“BootStrapping forces you to be honest about your idea. If you have a good product or service, when you share it with others, they will see the value. By BootStrapping, you’re not giving away your equity, but working hard to build a good organization & system to deliver it. If you succeed, Investors will come looking for you.” Peter/CXO Wiz4.biz Blog
BootStrapping Topics: What is it? Dis & Advantages, BootStrapping vs. Fund Raising, Stages, Should you? How to, & Examples
Being an entrepreneur, you have four (4) usual Funding options. These include:
1) Using your own Funds & Savings or Family & Friends.
2) CrowdFunding by using a platform like Kickstarter,
3) Taking a Loan from a financial institution,
4) from Investors by offering Equity,
Now, when we talk about BootStrapping a Startup, we primarily refer to how you can launch your Startup using your own funds. Even though the funds might be limited for most Entrepreneurs, BootStrap financing has many benefits. Here’s a complete Guide to help you BootStrap your Startup without diluting your own “equity” and get into debt.
A. What Is Startup BootStrapping?
BootStrapping is a self-Funding, self-starting mechanism – where the Startup Founders launch their Startup company without external Funding assistance. A BootStrapped company differs from a Financed company substantially – as follows:
1) The company is started by either using the personal Finances of the Founders or the operating Revenues of the new company.
2) The Founders focus on minimising the expenses by relying on Sweat Equity, Lean methodology, quick Inventory Turnover, & a long Cash Runway (amount of time you can survive before running out of $$$).
B. Advantages of BootStrapping
BootStrapping is a very effective form of starting a business. It has the following benefits:
1) It doesn’t involve many Costs –Debt raising involves the monetary cost of interest on investment. Fund raising involves the emotional cost of sharing decision-making power. But BootStrapping is a cheap alternative which doesn’t involve such monetary or emotional costs.
2) More control in the Decision-making process – Since no external monetary aid is involved in BootStrapping, the equity isn’t diluted much, and Founders have more say in the decision-making process of their business.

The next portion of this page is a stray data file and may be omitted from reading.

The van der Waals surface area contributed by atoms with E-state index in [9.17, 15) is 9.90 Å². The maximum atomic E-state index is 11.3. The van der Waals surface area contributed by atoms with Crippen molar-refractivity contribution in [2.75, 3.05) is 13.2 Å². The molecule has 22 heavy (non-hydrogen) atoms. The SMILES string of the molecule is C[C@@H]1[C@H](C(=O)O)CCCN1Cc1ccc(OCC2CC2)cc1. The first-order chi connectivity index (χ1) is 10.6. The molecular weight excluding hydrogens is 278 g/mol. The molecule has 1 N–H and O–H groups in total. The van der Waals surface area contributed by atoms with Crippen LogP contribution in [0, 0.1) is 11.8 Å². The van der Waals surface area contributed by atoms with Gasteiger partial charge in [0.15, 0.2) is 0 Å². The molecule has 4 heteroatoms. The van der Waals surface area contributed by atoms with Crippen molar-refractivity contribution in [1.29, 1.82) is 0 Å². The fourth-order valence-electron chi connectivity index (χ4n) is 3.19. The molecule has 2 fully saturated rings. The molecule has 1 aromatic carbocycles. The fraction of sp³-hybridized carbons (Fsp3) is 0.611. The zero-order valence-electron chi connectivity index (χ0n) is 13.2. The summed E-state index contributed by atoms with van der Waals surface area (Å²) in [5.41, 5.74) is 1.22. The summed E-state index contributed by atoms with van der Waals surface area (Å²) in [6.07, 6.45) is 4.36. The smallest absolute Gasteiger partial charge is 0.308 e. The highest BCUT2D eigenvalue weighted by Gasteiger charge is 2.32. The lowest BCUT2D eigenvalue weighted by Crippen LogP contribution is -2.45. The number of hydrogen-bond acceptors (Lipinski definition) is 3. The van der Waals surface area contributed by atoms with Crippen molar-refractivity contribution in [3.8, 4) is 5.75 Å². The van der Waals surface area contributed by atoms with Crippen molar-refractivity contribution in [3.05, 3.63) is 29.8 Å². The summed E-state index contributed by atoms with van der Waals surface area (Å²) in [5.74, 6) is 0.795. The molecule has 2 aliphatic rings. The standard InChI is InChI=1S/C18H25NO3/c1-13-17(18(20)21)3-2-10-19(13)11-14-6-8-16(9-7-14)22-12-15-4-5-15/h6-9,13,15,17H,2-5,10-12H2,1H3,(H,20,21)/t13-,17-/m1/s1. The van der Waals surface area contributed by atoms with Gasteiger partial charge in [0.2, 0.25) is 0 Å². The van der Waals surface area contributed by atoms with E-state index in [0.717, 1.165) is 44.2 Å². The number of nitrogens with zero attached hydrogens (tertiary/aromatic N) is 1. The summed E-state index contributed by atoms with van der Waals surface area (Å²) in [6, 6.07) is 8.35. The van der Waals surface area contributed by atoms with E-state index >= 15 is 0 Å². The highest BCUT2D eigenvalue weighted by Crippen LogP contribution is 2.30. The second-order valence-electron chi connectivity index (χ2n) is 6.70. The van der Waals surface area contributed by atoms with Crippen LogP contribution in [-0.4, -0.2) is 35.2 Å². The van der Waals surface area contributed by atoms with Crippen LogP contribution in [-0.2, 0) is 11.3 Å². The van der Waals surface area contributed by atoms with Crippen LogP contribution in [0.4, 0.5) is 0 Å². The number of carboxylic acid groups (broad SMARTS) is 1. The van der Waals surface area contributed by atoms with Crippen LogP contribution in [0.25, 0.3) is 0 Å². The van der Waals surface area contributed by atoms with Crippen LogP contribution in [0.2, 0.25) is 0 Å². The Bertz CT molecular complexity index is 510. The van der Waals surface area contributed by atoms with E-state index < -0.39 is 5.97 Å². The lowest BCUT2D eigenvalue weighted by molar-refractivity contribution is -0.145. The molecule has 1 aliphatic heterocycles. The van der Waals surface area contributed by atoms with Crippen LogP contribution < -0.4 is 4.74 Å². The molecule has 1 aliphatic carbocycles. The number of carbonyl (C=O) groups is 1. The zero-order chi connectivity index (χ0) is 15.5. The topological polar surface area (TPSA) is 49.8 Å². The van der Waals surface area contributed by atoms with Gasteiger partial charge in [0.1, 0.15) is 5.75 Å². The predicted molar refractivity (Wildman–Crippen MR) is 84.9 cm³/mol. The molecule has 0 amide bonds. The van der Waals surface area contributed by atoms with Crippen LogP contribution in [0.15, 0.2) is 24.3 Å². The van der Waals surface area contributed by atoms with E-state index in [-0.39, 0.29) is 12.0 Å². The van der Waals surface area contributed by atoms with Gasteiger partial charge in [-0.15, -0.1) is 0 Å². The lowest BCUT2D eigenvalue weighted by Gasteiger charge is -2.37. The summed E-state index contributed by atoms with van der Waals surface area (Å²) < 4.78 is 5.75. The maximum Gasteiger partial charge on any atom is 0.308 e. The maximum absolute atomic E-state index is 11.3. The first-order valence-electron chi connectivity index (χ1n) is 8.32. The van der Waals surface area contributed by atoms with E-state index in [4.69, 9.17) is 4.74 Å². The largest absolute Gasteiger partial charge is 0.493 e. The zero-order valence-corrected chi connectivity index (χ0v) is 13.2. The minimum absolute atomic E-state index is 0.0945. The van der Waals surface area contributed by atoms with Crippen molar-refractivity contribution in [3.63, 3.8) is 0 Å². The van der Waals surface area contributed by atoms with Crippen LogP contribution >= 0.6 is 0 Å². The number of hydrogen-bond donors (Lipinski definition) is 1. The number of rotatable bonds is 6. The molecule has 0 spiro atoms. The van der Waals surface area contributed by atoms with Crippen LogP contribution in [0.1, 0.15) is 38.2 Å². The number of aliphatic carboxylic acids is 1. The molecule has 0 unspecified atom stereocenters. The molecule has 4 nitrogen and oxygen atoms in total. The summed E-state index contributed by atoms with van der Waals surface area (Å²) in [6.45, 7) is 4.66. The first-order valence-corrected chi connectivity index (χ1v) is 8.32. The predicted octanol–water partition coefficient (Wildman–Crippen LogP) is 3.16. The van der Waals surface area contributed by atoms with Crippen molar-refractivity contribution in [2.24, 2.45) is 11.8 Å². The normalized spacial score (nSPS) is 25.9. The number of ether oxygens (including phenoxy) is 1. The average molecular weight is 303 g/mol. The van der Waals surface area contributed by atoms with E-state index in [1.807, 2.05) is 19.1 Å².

3) More “creativity” in the Organisation – BootStrapping involves the use of limited resources to fulfill a large number of tasks. This teaches a culture of more creativity where everyone looks for ways to minimize the use of resources in everything they do.
4) Full Concentration on the Core Biz – When there no stress of raising external Financial aid, Founders & employees focus more on growing their business.
5) Makes the company highly “attractive” for future Funding opportunities – The fact that business was able to start on its own, makes it very attractive to future Investors.
C. Dis-Advantages of BootStrapping
No matter how good starting the business with own Funding seems, BootStrapping your business has many disadvantages too. These include –
- Limited Capital – No matter how much a founder invests, it is usually less than what comes from Angels or VCs. This can make the business to lack some important resources.
- Widely-distributed Equity – BootStrapping often results in Entrepreneurs relying on Sweat Equity – which eventually results in equity being largely distributed among employees. This makes it hard for them to make decisions themselves as now others have Capital interest in the business too.
- Less Cash Flow – Many problems can arise if the operating profits of the business aren’t enough to cover for the operating & capital expenses of the business.
- Personal Financial Debt – Usually, the Funding is provided by one or two Founders who feel more financially-stressed than others involved in the business.